Posts Tagged ‘Brecht’
This seems to be a very good time for science fiction. I was prompted to explore some of it partly on the strength of this novella, which hit me like a blow between the eyes and left me breathless and dizzy for a few days.
The writing is very smooth and controlled. I love clean, precise writing like this, especially when it involves a swimming pool and the promise of sensuality. This drew me in and took me swiftly to the end of the first chapter, where I received my first shock.
I won’t tell you too much more about the plot. There’s some science stuff and a little problem with a particle accelerator. Reality takes a bit of a knock. Strange things start to happen. There is some sex, lots of nudity, some cross-dressing and a birth of sorts. But it’s all a little bit surreal.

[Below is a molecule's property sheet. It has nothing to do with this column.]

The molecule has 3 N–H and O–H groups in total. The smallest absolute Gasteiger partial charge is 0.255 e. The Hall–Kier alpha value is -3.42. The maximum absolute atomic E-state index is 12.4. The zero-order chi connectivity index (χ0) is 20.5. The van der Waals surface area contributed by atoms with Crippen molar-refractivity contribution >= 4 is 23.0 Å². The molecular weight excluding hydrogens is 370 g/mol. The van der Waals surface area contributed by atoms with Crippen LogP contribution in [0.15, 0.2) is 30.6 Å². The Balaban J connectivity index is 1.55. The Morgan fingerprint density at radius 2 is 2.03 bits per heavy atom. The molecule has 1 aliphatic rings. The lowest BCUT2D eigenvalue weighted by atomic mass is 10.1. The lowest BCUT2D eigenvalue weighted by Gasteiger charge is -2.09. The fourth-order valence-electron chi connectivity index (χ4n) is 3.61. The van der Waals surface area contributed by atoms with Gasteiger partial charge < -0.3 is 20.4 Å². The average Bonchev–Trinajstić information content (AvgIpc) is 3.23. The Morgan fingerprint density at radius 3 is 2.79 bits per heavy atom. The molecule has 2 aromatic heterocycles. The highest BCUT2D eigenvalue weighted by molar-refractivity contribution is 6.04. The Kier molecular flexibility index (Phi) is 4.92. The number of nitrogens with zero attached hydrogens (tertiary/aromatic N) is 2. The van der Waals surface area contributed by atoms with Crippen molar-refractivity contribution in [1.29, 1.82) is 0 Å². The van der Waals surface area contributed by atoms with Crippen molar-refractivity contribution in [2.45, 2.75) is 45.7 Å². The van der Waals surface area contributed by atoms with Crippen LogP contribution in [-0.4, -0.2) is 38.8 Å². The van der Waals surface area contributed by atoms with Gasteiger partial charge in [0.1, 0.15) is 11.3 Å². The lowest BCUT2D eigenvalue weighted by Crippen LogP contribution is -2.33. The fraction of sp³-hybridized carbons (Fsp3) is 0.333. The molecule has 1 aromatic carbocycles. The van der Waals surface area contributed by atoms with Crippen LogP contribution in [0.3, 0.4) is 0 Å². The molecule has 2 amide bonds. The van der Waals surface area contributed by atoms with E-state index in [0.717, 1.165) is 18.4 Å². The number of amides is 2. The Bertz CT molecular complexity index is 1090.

Perhaps it’s also a little bit old-fashioned. Think Dada and Derrida, Brecht and Barthes. You might get all kinds of dubious intellectuals latching onto this and confusing you with their philosophical babble about it.
The thing you’ve got to hang onto and not forget is that the book is short and really easy to read. It’s also funny and light.
When dealing with elusive concepts, it’s very important to keep your writing plain and concrete. This the author does with admirable consistency. The ending couldn’t be clearer.
I’d never heard of Douglas Lain before and still don’t know very much about him. He seems to be one of those cult science fiction writers who carves out his own niche and tries not to get noticed too much.
But it’s probably wrong to call this a science fiction book. It’s probably better categorised as literary philosophy.
But it’s all just words, really. Read it for yourself and make up your own mind. Or don’t. It’s up to you.